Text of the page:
5 tips to prevent child injuries from frontovers and backovers

| February 14, 2013

watch out for children sign

As many families prepare for a three-day weekend of fun, there are some safety concerns to keep in mind with extra kids and visitors around the house. Vehicles, in particular, pose a risk to children.  Backovers and frontovers account for 64% of non-traffic automobile fatalities among children. Backovers and frontovers are defined as an accident involving a vehicle driving out of a parked area from the “back” or “front.”

Watch out for the “blind zone,” not just blind spots

While the hidden area on the side of your car is called the “blind spot,” the “blind zone” surrounds the front and rear of your vehicle.

Here you can see the approximate blind zone for different sized vehicles (via Consumer Reports).

According to Kidsandcars.org, the area behind the vehicle responsible for backover accidents and the area in front that causes frontover accidents is the blind zone. In general, the blind zone for most vehicles measures 7 to 8 feet wide and 20 to 30 feet long. However, the blind zone can vary by driver height and type of vehicle.

Frontovers and backovers often happen from a child running to greet a vehicle, trying to say good-bye to a driver, or following a parent out to the car. 50 children are injured every week from vehicles backing up and 70% of those cases involve parents or relatives.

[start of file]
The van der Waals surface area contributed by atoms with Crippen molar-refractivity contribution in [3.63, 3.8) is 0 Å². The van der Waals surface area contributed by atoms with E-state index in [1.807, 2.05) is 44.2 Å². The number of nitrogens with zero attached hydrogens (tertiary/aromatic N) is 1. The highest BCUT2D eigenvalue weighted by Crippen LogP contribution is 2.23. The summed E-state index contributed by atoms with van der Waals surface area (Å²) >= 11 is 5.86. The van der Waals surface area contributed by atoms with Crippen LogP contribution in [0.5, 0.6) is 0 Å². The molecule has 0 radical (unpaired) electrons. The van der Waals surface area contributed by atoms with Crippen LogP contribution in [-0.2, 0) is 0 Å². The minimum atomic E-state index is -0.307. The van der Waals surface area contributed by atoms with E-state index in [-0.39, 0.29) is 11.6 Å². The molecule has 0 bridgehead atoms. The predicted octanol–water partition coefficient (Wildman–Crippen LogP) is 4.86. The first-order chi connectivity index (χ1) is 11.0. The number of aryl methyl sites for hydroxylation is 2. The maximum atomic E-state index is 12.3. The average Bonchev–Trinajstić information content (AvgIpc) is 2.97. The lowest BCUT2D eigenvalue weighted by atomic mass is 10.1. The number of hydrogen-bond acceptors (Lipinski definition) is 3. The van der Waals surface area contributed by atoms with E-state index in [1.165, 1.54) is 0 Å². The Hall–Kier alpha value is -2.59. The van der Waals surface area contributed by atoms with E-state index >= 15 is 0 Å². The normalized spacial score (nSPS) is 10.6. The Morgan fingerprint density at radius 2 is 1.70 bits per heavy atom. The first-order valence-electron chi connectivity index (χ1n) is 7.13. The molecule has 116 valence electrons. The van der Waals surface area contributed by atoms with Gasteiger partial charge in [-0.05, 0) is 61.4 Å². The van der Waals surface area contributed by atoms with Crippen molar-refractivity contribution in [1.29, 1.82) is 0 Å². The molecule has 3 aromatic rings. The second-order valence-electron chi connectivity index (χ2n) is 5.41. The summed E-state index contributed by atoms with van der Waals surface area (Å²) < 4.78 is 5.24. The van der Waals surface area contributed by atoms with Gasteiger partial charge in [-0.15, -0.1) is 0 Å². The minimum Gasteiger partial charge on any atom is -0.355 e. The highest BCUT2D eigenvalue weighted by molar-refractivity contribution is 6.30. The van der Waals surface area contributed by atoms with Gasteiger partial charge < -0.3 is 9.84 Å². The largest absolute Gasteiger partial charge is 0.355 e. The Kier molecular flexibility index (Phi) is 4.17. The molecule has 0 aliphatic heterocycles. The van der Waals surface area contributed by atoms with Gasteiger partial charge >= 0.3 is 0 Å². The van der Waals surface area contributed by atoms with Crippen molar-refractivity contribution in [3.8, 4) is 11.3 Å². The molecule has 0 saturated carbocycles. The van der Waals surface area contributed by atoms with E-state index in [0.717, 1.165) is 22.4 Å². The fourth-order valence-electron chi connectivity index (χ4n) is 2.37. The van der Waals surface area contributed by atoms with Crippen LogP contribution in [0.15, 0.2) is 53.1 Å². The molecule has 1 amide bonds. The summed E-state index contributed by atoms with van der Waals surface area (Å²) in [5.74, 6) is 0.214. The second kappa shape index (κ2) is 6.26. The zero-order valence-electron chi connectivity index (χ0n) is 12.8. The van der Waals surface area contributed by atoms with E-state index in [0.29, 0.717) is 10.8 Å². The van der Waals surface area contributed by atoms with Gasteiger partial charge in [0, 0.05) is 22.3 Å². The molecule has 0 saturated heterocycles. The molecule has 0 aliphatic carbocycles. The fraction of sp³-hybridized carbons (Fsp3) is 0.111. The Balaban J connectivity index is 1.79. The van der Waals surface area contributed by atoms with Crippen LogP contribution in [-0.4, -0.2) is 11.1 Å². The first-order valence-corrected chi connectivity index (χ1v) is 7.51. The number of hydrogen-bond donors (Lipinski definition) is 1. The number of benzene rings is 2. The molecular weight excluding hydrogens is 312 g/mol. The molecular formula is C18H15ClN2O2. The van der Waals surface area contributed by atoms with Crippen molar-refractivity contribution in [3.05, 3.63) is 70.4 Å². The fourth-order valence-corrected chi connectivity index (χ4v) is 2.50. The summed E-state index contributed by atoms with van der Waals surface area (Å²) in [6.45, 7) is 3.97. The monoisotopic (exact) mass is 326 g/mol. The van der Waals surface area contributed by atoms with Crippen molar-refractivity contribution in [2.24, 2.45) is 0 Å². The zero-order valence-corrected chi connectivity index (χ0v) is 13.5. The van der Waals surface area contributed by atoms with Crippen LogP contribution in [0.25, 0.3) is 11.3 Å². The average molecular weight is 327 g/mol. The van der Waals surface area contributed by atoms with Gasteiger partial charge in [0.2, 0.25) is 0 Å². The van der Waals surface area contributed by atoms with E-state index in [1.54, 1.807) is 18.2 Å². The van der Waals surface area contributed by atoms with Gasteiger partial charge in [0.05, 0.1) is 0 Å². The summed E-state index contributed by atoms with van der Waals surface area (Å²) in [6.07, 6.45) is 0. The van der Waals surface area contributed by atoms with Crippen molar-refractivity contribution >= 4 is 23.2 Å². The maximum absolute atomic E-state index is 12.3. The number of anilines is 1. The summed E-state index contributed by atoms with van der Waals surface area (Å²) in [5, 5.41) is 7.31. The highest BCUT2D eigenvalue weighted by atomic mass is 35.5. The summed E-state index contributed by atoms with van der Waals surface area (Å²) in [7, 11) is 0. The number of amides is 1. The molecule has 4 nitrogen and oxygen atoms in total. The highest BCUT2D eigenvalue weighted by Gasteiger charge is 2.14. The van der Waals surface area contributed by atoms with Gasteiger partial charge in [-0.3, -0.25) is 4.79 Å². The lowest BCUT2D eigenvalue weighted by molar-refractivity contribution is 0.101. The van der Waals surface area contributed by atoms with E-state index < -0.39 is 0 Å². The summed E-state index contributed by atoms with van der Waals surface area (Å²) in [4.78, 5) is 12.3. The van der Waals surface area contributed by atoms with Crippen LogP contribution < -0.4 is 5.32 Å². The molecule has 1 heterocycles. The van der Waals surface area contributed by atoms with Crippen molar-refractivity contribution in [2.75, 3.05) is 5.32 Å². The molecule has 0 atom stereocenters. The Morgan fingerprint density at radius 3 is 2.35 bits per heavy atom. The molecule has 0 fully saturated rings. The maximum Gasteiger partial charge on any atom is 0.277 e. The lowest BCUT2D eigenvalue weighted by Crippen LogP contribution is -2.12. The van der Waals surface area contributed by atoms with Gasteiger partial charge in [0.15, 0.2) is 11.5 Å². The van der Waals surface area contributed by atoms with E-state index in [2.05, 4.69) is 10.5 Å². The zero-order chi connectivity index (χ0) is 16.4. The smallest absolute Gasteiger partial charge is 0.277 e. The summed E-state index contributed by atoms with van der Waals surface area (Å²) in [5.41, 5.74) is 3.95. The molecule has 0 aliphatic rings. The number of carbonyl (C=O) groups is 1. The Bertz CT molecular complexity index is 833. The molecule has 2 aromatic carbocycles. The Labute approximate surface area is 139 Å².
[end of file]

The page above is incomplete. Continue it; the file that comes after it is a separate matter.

Here are 5 tips to prevent backover and frontover accidents:

  • Always hold your children’s hands when around vehicles.
  • Limit landscaping around your driveway. This increases visibility around your blind zone.
  • Beware that steep inclines can dramatically increase the blind zone. The combination of a steep driveway and an SUV can be even more dangerous. Over 80% of “frontover incidents involved a truck, van, or SUV.
  • Teach your children to never enter the driveway without permission, even to great a relative.
  • Measure your “blind zone” in every car you drive and always be conscious and aware when driving.  You can find your car’s blind zone here

Think you’re a child vehicle safety expert? Test your skills with our on-line safety quiz.

 

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